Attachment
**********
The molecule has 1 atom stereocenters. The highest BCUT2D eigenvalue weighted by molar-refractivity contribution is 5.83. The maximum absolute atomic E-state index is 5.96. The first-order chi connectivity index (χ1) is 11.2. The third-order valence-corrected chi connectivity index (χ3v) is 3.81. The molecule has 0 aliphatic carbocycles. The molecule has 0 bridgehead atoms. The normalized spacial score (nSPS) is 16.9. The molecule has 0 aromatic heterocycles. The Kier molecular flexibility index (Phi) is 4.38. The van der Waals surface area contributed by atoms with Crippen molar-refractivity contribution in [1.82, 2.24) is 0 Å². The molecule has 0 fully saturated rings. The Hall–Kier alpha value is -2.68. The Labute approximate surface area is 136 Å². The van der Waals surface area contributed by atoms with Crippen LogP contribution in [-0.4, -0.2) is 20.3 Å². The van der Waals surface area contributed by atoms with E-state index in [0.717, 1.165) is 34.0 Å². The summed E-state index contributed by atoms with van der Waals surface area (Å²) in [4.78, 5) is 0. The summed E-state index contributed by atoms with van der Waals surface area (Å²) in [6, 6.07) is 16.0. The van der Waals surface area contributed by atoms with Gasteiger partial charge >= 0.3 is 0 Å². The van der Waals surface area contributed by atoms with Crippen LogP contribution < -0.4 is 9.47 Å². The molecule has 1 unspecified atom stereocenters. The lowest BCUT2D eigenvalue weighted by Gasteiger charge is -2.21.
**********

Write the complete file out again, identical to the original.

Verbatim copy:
The molecule has 1 atom stereocenters. The highest BCUT2D eigenvalue weighted by molar-refractivity contribution is 5.83. The maximum absolute atomic E-state index is 5.96. The first-order chi connectivity index (χ1) is 11.2. The third-order valence-corrected chi connectivity index (χ3v) is 3.81. The molecule has 0 aliphatic carbocycles. The molecule has 0 bridgehead atoms. The normalized spacial score (nSPS) is 16.9. The molecule has 0 aromatic heterocycles. The Kier molecular flexibility index (Phi) is 4.38. The van der Waals surface area contributed by atoms with Crippen molar-refractivity contribution in [1.82, 2.24) is 0 Å². The molecule has 0 fully saturated rings. The Hall–Kier alpha value is -2.68. The Labute approximate surface area is 136 Å². The van der Waals surface area contributed by atoms with Crippen LogP contribution in [-0.4, -0.2) is 20.3 Å². The van der Waals surface area contributed by atoms with E-state index in [0.717, 1.165) is 34.0 Å². The summed E-state index contributed by atoms with van der Waals surface area (Å²) in [4.78, 5) is 0. The summed E-state index contributed by atoms with van der Waals surface area (Å²) in [6, 6.07) is 16.0. The van der Waals surface area contributed by atoms with Gasteiger partial charge >= 0.3 is 0 Å². The van der Waals surface area contributed by atoms with Crippen LogP contribution < -0.4 is 9.47 Å². The molecule has 1 unspecified atom stereocenters. The lowest BCUT2D eigenvalue weighted by Gasteiger charge is -2.21.